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Alexander resumes bipartisan Obamacare talks with Murray. Sen. Lamar Alexander, chairman of the HELP Committee, told reporters Thursday that he and Sen. Patty Murray, the committee’s top-ranking Democrat, are resuming talks on an Obamacare stabilization bill Thursday evening. Previously the committee held discussions over how much flexibility to allow states and to what extent Congress should appropriate cost-sharing reduction subsidies. If the senators are able to come to an agreement, they would need the support of 60 senators and the House, as well as President Trump. It’s not clear what the appetite will be for passing such a bill. Conservatives have labeled the potential deal a “bailout” for Obamacare, and Democrats have suggested that they are unwilling to appropriate CSRs if it signals that they are admitting that the funds were illegally authorized by former President Barack Obama. Senate Minority Leader Chuck Schumer said Thursday on the Senate floor that the duo was “on the verge” of a healthcare agreement.

Trump preparing executive order on selling across state lines. Trump is preparing an executive order to allow people to buy health insurance across state lines, a reform conservatives have long championed as a way to bring costs down and stir greater competition in the national marketplace. The executive action gives the White House a chance to follow through on at least one promise related to healthcare reform after Senate Republicans' attempt to overhaul Obamacare failed this week. Kentucky Sen. Rand Paul first mentioned the action during a TV appearance Wednesday morning, saying Trump was considering taking matters into his own hands. "I think there's going to be big news from the White House in the next week or two, something they can do on their own," Paul told MSNBC, adding that Trump "can legalize on his own the ability of individuals to join a group or a health association across state lines and buy insurance." A Senate GOP source told the Washington Examiner the executive action is considered "a done deal" and likely to be announced "in the next few weeks." Obamacare already lets insurers sell plans across state lines, but only if the plans meet the insurance requirements of the state they are being sold in.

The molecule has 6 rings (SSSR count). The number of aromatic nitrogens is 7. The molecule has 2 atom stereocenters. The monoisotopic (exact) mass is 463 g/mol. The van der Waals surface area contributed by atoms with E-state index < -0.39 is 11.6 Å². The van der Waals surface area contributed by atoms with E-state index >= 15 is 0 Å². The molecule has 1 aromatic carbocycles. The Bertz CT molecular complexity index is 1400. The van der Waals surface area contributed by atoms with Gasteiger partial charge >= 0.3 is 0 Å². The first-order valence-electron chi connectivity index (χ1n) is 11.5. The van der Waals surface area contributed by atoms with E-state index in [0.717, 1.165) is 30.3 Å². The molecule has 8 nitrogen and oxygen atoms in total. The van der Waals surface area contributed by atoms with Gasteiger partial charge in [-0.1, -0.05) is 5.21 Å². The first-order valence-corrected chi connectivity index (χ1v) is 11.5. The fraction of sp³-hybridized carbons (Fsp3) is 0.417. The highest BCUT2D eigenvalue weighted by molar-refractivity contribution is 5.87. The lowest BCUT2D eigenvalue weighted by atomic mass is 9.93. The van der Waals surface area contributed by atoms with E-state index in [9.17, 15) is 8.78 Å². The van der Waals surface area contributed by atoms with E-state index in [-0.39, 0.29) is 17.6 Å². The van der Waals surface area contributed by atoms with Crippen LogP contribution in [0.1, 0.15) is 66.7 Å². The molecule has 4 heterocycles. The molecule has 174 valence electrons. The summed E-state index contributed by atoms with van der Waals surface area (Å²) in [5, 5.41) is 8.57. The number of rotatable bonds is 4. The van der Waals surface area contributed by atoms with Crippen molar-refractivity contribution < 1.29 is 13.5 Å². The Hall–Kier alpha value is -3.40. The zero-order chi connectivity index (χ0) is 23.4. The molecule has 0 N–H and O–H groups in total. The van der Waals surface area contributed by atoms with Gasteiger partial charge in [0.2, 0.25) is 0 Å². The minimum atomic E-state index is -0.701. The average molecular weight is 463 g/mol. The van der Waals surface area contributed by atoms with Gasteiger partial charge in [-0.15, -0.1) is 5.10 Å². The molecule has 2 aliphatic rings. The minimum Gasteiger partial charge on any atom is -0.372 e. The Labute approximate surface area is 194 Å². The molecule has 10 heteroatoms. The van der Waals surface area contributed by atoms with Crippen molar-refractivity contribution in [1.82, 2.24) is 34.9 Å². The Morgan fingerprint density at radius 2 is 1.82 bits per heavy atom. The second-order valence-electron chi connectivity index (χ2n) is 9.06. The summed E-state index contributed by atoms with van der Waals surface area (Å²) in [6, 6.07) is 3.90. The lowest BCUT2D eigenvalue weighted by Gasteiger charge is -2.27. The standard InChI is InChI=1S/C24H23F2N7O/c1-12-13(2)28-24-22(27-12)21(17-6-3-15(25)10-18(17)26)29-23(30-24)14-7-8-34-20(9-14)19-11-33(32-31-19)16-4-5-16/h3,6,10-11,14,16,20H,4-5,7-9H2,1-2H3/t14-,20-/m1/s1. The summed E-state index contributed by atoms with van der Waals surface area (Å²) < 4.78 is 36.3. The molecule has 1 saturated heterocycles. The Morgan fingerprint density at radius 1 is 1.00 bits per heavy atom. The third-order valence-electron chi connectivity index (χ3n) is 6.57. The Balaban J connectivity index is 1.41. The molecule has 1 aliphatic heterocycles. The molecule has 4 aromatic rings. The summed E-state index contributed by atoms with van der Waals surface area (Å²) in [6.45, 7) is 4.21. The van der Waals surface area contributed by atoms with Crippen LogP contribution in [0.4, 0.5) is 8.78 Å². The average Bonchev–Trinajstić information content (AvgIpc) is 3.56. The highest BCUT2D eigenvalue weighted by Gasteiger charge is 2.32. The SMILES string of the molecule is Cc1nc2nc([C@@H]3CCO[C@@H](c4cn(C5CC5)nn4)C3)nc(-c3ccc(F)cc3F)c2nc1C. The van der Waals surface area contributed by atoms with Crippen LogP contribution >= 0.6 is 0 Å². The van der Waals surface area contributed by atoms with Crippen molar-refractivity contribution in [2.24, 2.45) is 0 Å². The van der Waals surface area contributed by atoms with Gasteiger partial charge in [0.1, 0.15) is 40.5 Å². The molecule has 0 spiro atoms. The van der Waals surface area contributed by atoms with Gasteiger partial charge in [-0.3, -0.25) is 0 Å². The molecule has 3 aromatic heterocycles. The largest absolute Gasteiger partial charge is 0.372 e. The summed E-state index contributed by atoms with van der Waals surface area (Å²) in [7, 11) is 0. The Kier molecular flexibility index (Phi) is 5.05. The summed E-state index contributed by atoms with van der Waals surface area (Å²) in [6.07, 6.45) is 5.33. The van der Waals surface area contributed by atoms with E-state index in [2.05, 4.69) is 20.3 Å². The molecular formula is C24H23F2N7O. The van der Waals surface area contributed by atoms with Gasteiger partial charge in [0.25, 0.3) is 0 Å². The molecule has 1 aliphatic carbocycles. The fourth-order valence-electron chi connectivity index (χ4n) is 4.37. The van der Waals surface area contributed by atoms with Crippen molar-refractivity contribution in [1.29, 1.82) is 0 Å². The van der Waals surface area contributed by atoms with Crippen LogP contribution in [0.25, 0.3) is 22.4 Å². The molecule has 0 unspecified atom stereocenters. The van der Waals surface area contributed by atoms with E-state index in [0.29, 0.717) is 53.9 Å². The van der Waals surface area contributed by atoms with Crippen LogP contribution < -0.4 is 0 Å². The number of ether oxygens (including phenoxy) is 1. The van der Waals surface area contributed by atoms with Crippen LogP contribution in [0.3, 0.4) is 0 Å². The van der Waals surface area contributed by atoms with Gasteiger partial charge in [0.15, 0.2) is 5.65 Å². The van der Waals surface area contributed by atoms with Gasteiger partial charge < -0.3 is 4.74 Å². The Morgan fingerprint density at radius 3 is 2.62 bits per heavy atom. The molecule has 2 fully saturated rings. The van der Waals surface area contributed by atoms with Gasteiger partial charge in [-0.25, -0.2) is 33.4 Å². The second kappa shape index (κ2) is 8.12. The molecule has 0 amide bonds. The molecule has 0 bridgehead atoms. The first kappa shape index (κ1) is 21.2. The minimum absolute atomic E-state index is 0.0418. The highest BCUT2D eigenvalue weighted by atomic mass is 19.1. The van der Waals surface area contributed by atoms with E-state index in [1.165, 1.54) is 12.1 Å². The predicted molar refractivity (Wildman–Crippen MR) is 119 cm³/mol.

Trump blames Republicans who ‘grandstand’ for blocking Obamacare overhaul. Trump bemoaned lawmakers who "want to grandstand" as spoilers to the Republican effort to overhaul Obamacare. Trump said that Republicans have the votes but can’t vote this week because Sen. Thad Cochran, R-Miss., was getting treatment for urological issues. Trump also lashed out at Republicans who were opposed to the effort. “You know, when you have 52 votes and you need 51, it's you know, it's very hard to get, because you always have somebody — and in some cases, they want to grandstand. A lot of bad things happen," he said. Trump didn’t mention any names about who was doing the grandstanding, but three Republicans said they would not vote for the overhaul bill: Sens. Rand Paul of Kentucky, Susan Collins of Maine and John McCain of Arizona.

Lindsey Graham heads to the White House. The South Carolina Republican said he plans to meet with Trump at the White House Thursday to discuss healthcare, just two days after the Senate halted a bill co-sponsored by Graham to overhaul Obamacare. Graham told McClatchy he is meeting with Trump "to plot a strategy to move forward."

Trump still has confidence in McConnell. Trump said Thursday he still has confidence in Senate Majority Leader Mitch McConnell despite the most recent failure of Republicans' attempts to overhaul Obamacare. "I do," Trump said on Fox News when asked if he still has confidence in the Kentucky Repuboican. "I think he has to get rid of the filibuster rule. It's a disaster for the Republican Party because it means you need 60 votes on most pieces of legislation, and you're not going to get it." Despite the most recent failure of the Senate's healthcare bill, Trump said Republicans will try again to overhaul Obamacare next year, but in the meantime, the president said he plans to begin talking with Democrats to work on a bipartisan proposal. "I'm going to start negotiating with Democrats, and we'll see what happens," Trump said in an interview before his speech in Indiana. "If we can do a really great healthcare bill, bipartisan, I'm OK with that. … I'll negotiate with the Democrats. If we can come up with a fantastic healthcare bill, that's OK for me. Good for both parties. Bipartisan."

The mystery hospitalized Republican senator. Trump on Wednesday repeatedly tried to spin the healthcare defeat by saying that a vote couldn’t happen by Friday, the deadline when the authority to pass a health bill with only 51 votes expires, because of a Republican senator who is in the hospital. But no senator is in the hospital. Sen. Thad Cochran, R-Miss., is home being treated for a urological issue, but his office has repeatedly said he is not hospitalized.